The study looked specifically at the degree to which farmers and small enterprises in the agricultural sector, the "backbone of most developing country economies," were using online market price information or accessing weather reports. "In only 13 of 81 countries did we find evidence that such information was driving significant innovation, but in developing countries where this occurred, there was a noticeable impact on the livelihood of farmers."

Denmark, Iceland and France were new entries to the top ten due to their strong performance in the areas of online freedom and growth of the number of mobile broadband subscribers, the report states. "Korea also joins the top 10 countries, having achieved the highest household penetration of broadband in the world and world leadership on e-government services," the study notes. "Where countries dropped from the top 10, this was often due to stagnant internet penetration levels. Australia has faced delays in the rollout of its national broadband network project. Ireland and Canada fell on the E-participation Index, and Switzerland did not keep improving across all the variables of the Index."

Online Budget Data

Only 16 percent of the countries offered bulk machine-readable budget data online, while 18 percent offered some form of bulk spending data, according to the study. The lowest availability of budget data is in the Middle East and Asia, followed by Africa, according to the report, while it is most likely to be available in Europe and the Americas lead in the publication of spending data.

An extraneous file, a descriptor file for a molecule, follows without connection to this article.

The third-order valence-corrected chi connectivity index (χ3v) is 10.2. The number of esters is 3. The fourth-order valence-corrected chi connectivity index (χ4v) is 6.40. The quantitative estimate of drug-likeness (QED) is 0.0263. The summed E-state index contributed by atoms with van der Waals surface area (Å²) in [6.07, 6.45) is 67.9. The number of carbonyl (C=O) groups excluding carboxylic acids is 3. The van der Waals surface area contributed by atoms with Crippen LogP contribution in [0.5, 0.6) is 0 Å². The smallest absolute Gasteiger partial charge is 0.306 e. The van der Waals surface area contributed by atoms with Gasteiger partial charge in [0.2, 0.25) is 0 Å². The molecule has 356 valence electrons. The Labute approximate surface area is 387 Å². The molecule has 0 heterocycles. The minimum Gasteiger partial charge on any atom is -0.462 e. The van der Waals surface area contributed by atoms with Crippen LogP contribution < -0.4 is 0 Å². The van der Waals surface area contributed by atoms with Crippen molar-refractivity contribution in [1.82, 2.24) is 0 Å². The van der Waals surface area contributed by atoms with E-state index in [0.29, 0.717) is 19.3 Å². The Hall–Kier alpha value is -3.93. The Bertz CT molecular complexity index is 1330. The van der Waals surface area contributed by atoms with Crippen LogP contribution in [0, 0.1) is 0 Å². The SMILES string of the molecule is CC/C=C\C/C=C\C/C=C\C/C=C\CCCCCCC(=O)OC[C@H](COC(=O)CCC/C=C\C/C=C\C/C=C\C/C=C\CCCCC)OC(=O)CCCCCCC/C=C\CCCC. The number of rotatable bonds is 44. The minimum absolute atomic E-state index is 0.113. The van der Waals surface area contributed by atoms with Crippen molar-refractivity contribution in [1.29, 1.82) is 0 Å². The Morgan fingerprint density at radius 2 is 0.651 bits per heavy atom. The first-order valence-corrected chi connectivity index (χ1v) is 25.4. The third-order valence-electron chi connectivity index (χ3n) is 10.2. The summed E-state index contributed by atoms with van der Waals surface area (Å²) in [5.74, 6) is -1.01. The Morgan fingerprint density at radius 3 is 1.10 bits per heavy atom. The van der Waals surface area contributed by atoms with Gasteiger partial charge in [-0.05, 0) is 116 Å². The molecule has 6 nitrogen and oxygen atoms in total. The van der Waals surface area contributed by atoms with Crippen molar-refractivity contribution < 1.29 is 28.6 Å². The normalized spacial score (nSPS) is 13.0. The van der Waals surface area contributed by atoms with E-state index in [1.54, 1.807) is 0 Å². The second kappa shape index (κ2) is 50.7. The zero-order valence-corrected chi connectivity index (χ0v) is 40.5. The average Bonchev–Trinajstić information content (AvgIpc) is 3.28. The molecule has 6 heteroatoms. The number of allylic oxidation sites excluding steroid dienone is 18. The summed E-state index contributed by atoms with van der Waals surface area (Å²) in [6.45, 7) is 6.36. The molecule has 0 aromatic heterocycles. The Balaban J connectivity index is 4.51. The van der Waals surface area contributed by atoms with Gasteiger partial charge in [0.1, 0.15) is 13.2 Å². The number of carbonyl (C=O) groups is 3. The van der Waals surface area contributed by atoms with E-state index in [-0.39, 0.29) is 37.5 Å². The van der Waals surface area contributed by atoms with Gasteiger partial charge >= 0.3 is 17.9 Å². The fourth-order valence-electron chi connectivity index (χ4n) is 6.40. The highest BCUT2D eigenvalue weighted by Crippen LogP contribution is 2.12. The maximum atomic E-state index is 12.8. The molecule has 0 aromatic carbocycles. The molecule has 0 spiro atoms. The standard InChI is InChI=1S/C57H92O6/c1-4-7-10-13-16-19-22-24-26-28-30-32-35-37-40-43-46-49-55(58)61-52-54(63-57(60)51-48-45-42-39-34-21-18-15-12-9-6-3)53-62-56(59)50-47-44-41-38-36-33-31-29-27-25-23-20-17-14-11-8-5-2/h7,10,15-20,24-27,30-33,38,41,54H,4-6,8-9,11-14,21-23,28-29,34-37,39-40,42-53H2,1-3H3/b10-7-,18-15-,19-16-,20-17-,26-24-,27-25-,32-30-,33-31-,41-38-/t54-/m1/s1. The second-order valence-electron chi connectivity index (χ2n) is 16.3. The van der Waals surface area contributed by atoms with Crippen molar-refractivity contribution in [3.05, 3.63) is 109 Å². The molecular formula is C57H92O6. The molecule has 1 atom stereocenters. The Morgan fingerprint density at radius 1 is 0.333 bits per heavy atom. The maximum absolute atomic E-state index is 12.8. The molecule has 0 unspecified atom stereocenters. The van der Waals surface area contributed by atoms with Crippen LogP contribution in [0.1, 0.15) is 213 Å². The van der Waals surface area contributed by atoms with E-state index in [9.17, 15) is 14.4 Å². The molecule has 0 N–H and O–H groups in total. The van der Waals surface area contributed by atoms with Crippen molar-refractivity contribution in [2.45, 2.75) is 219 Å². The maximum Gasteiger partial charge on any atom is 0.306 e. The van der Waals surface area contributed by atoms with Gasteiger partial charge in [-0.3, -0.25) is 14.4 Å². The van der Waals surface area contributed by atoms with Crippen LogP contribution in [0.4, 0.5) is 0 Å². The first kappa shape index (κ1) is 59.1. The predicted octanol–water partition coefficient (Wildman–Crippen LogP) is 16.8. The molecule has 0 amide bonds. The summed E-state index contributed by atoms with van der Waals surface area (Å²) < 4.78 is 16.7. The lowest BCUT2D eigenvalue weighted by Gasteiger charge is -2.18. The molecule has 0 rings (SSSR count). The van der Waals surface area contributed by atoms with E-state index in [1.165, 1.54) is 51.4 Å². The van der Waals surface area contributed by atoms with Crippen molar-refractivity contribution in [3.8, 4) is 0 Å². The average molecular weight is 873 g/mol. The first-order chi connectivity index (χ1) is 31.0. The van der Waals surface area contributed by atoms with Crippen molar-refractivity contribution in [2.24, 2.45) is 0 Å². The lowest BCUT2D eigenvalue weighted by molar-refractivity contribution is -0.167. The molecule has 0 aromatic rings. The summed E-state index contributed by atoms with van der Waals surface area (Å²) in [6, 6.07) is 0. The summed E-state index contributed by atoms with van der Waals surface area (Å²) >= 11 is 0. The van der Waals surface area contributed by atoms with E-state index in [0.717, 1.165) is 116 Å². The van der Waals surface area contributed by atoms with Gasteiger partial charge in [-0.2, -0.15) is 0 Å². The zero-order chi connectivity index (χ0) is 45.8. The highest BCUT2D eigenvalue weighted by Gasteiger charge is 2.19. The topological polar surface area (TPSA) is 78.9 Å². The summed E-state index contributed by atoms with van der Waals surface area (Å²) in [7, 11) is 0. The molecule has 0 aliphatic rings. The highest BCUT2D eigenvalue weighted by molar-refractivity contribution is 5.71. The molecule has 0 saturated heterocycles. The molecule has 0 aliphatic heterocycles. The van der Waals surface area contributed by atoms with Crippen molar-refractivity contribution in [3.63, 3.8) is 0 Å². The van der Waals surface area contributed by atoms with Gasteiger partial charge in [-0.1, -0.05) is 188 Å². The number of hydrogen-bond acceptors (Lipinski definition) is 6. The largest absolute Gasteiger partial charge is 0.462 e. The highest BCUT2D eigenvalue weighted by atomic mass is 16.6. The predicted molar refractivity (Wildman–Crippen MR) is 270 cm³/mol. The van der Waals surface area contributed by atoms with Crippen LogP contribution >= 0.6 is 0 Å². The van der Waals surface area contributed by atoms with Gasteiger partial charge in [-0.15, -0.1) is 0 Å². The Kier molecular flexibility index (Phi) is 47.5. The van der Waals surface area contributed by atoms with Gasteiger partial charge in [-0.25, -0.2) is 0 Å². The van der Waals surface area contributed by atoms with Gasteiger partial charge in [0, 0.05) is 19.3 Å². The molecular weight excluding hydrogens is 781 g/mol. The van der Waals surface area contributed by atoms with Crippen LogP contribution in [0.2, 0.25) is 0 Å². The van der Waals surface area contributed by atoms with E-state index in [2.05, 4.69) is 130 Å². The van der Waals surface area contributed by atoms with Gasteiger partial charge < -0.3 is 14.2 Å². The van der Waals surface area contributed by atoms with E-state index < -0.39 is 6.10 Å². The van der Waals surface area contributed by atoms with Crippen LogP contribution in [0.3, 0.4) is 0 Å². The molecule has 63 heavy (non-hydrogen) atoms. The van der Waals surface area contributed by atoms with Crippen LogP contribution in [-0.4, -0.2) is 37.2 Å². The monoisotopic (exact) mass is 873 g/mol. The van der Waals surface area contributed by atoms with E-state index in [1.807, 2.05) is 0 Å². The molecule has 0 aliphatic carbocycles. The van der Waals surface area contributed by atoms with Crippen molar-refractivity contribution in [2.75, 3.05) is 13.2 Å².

The research also found that data on school budgets was hard to find in both developed and developing countries, with South Africa's database of school infrastructure needs indicating for example that 68 percent of schools do not have any computers and almost 80 percent do not have libraries, data that is not available to the public in a raw format.


Drawing on the analysis, the authors of the report call on countries to review laws and practices to address the challenges of powerful surveillance technologies, including the responsibility of technology companies to respect user rights and to prevent government intrusion, to work to achieve or bypass the U.N. target of reducing the cost of broadband below five percent of average per capita income by 2015, while encouraging community WiFi and use of spectrum for public benefit, working to guarantee that essential information is accessible to all, and to work on ensuring that all teachers receive basic technology training, and that all schools and public libraries offer digital literacy and skills training, by 2015.

Personal Democracy Media is grateful to the Omidyar Network and the UN Foundation for their generous support of techPresident's WeGov section.